Go back to a time when MTV still played music videos.
On a spring day in 1986, millions of people across the United States tuned into MTV — and found their screens flooded with images of raucous concerts, sunny beaches, drunk coeds, wet T-shirt contests, and neon bathing suits. Spring break had arrived in the American living room.
The MTV broadcast offered viewers a front row seat to springtime debauchery, and captured the rapidly accelerating spring break trend. Hundreds of thousands of young people had started to flock to Florida in the 1980s, where they partied to such an extent that the mayor of Fort Lauderdale — or “Fort Liquordale” — begged them to stay away.
But the spring break tradition didn't start in the 1980s. In fact, the idea of spring break arguably comes from ancient times.
However, it ramped up in the United States in the second half of the 20th century, when books, movies, and, of course, MTV, made flocking to the beach during spring break and having a wild time something of a cultural juggernaut.
Take a look back at some of the wildest days of spring break in the photo gallery above, and read on below to learn more about how spring vacation became such a rite of passage for young Americans.
The First Seeds Of Spring Break
Though spring break feels like a modern tradition, its origins can actually be traced back to the ancient Greeks. Hundreds of years ago, people would celebrate Anthesteria, a festival honoring Dionysus, the god of wine. According to The Atlantic, women would decorate themselves with flowers and men would see who could drink a glass of wine the fastest.
Various iterations of this continued throughout the centuries, including celebrations like Carnival. But the makings of the modern-day American spring break emerged in the 1930s, when a Colgate University swim coach named Sam Ingram decided to train his swimmers in Fort Lauderdale. Before long, the city became a magnet for swimmers and their friends.
From here, spring break began to draw more people and by the 1950s, it had become a destination for college students. In 1958, a Michigan State University professor named Glendon Swarthout decided to go to Florida after he heard that his students were planning a trip. He recounted what he saw during spring break in a novel, Where the Boys Are. (Swarthout originally titled his book "Unholy Spring" because it took place around Easter time).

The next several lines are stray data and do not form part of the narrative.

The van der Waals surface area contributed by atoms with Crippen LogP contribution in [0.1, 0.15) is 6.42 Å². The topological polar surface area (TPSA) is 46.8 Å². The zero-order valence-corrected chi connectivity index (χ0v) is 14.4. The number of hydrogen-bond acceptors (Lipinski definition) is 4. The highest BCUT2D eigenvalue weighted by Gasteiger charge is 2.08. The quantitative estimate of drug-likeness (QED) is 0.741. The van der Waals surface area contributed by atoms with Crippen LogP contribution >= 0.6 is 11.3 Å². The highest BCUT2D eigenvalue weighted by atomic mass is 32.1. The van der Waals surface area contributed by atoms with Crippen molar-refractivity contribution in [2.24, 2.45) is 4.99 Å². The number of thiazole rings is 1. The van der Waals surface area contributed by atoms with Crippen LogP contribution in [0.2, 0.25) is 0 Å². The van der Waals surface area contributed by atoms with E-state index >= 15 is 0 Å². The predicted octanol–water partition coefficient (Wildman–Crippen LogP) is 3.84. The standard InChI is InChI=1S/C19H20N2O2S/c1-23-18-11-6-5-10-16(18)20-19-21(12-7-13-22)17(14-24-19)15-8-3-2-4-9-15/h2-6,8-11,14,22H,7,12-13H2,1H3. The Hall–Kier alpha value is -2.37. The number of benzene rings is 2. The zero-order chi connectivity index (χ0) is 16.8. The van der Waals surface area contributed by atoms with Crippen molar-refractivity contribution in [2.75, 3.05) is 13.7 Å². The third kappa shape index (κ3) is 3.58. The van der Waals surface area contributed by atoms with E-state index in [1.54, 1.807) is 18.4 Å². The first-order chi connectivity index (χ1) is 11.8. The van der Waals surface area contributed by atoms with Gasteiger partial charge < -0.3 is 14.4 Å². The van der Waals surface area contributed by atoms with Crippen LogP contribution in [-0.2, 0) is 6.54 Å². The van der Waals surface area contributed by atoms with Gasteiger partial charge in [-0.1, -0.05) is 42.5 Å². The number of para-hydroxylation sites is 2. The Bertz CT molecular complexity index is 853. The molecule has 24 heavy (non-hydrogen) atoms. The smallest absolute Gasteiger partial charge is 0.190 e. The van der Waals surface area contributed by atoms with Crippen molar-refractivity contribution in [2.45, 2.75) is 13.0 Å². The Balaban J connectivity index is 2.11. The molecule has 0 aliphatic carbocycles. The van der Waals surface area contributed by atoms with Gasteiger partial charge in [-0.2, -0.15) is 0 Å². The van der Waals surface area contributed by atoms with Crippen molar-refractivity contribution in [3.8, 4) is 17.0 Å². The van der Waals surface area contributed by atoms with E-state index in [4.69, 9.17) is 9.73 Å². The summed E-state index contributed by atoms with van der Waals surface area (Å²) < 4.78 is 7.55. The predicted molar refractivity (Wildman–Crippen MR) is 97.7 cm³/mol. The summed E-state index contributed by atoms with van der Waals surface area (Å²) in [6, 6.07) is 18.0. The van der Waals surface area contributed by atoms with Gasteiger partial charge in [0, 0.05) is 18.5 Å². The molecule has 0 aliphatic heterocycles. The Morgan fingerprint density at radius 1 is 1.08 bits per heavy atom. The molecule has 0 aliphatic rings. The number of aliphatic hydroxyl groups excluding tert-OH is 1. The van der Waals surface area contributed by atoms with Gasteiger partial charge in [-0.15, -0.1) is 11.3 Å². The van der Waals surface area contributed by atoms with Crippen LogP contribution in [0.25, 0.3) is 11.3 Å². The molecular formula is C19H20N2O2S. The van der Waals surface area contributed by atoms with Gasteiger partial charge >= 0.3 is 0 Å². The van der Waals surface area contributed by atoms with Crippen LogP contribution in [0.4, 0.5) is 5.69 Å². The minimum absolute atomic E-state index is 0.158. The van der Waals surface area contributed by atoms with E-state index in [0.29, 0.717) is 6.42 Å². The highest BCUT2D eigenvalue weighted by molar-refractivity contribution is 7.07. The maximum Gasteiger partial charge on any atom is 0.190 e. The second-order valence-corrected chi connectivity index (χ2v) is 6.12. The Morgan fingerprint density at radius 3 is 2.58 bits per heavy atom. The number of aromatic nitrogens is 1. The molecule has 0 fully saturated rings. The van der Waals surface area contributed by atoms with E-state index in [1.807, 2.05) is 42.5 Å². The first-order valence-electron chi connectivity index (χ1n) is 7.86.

Swarthout's book was made into a hit movie in 1960, and spring break suddenly became a nationwide phenomenon. According to The Cut, some 50,000 college students flocked to Florida for spring break the next year. Before then, the spring break crowd had numbered just 20,000.
And as Time reports, that number jumped to 370,000 by 1985.
Spring Break In The 1980s And 1990s
By the 1980s, spring break had become bigger (and given the prevalence of neon, brighter). And spring break got even wilder when MTV started broadcasting from Daytona Beach in 1986. Not only did Americans suddenly have a front row seat to the festivities, but The New York Times reports that the broadcast also encouraged the spread of spring break elsewhere.
That was welcome news to many Fort Lauderdale locals, who'd had enough of living in "Fort Liquordale." The city imposed stricter liquor laws in the 1980s, and the mayor, Robert Dressler, even went on Good Morning America to announce that wild spring breakers were no longer welcome.
But that didn't stop the party. Throughout the 1980s and 1990s, young American college students continued to travel to sunny spots in places like Florida, Texas, and Mexico. In those locales, the heady days of jello shots, wet T-shirt contests, and barely-there bathing suits gleefully continued.
Some segments of society reacted to the wild spring break atmosphere with alarm, broadcasting warnings about binge drinking and risky sex. According to Time, some universities even started passing out "safe break bags," which included things like sunscreen, condoms, and a sexual-assault manual. At the same time, others sought to take advantage of the nonstop debauchery: In the 1990s, Joe Francis started his infamous Girls Gone Wild videos.
In the decades since, the spring break tradition has remained strong. Bustle reports that 40 percent of college students traveled for spring break in 2015, spending almost $1 billion to gather along sunny coasts in Texas and Florida.
Towns, well accustomed to the annual festivities, have come up with their own ways of coping. A sheriff in Bay County, Florida even designed a "beach jail" for partiers who became too rowdy.
"What we've built looks like two dog kennels with rubber flooring," the sheriff explained. "You're talking about two million people coming through our area in a 47-day period. And they did not come to go to church."
Without question, spring break can be an adventure. But as the nostalgic have noted, it's also a fleeting thing. Once you graduate, you most likely feel too old to fly to Daytona Beach and do jello shots.
"After college, you can't go to spring break anymore," one former reveler told The New York Times. "It's no longer socially acceptable. When it's done, it's done, and — at least for you — it's not coming back."
After looking through these vintage spring break photos from the 1980s and 1990s, peruse some of the hottest fashion trends from the 1990s. Or, enjoy these photos of '90s grunge that capture the era of Nirvana and Pearl Jam.